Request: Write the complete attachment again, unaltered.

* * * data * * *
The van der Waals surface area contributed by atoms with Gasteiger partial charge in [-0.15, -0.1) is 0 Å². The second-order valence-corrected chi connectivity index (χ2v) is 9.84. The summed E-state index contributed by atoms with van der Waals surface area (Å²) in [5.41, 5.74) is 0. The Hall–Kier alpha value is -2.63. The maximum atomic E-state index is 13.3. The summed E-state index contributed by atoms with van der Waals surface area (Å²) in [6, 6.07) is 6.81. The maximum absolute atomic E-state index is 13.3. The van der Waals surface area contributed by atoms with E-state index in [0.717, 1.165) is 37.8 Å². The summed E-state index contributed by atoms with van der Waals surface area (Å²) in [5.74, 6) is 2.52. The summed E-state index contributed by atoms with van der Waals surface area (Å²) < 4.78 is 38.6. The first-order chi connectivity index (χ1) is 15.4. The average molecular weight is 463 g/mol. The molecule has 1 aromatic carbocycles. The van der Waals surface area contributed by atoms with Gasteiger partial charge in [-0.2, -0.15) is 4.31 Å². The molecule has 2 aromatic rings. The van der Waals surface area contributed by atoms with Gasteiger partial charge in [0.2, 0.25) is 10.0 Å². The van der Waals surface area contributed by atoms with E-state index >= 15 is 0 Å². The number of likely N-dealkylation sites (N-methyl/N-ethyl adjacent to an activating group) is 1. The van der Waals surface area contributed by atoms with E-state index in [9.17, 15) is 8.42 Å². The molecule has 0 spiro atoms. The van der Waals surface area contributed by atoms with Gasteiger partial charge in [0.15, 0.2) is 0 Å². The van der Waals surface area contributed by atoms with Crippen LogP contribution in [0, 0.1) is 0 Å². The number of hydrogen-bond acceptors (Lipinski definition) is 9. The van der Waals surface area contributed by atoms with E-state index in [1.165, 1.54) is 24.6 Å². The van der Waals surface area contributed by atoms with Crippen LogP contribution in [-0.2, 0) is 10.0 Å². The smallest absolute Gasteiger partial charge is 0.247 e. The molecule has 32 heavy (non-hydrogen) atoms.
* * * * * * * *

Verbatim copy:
The van der Waals surface area contributed by atoms with Gasteiger partial charge in [-0.15, -0.1) is 0 Å². The second-order valence-corrected chi connectivity index (χ2v) is 9.84. The summed E-state index contributed by atoms with van der Waals surface area (Å²) in [5.41, 5.74) is 0. The Hall–Kier alpha value is -2.63. The maximum atomic E-state index is 13.3. The summed E-state index contributed by atoms with van der Waals surface area (Å²) in [6, 6.07) is 6.81. The maximum absolute atomic E-state index is 13.3. The van der Waals surface area contributed by atoms with E-state index in [0.717, 1.165) is 37.8 Å². The summed E-state index contributed by atoms with van der Waals surface area (Å²) in [5.74, 6) is 2.52. The summed E-state index contributed by atoms with van der Waals surface area (Å²) < 4.78 is 38.6. The first-order chi connectivity index (χ1) is 15.4. The average molecular weight is 463 g/mol. The molecule has 1 aromatic carbocycles. The van der Waals surface area contributed by atoms with Gasteiger partial charge in [-0.2, -0.15) is 4.31 Å². The molecule has 2 aromatic rings. The van der Waals surface area contributed by atoms with Gasteiger partial charge in [0.2, 0.25) is 10.0 Å². The van der Waals surface area contributed by atoms with E-state index >= 15 is 0 Å². The number of likely N-dealkylation sites (N-methyl/N-ethyl adjacent to an activating group) is 1. The van der Waals surface area contributed by atoms with E-state index in [9.17, 15) is 8.42 Å². The molecule has 0 spiro atoms. The van der Waals surface area contributed by atoms with Gasteiger partial charge in [0.15, 0.2) is 0 Å². The van der Waals surface area contributed by atoms with Crippen LogP contribution in [0, 0.1) is 0 Å². The number of hydrogen-bond acceptors (Lipinski definition) is 9. The van der Waals surface area contributed by atoms with E-state index in [1.165, 1.54) is 24.6 Å². The van der Waals surface area contributed by atoms with Crippen LogP contribution in [-0.2, 0) is 10.0 Å². The smallest absolute Gasteiger partial charge is 0.247 e. The molecule has 32 heavy (non-hydrogen) atoms.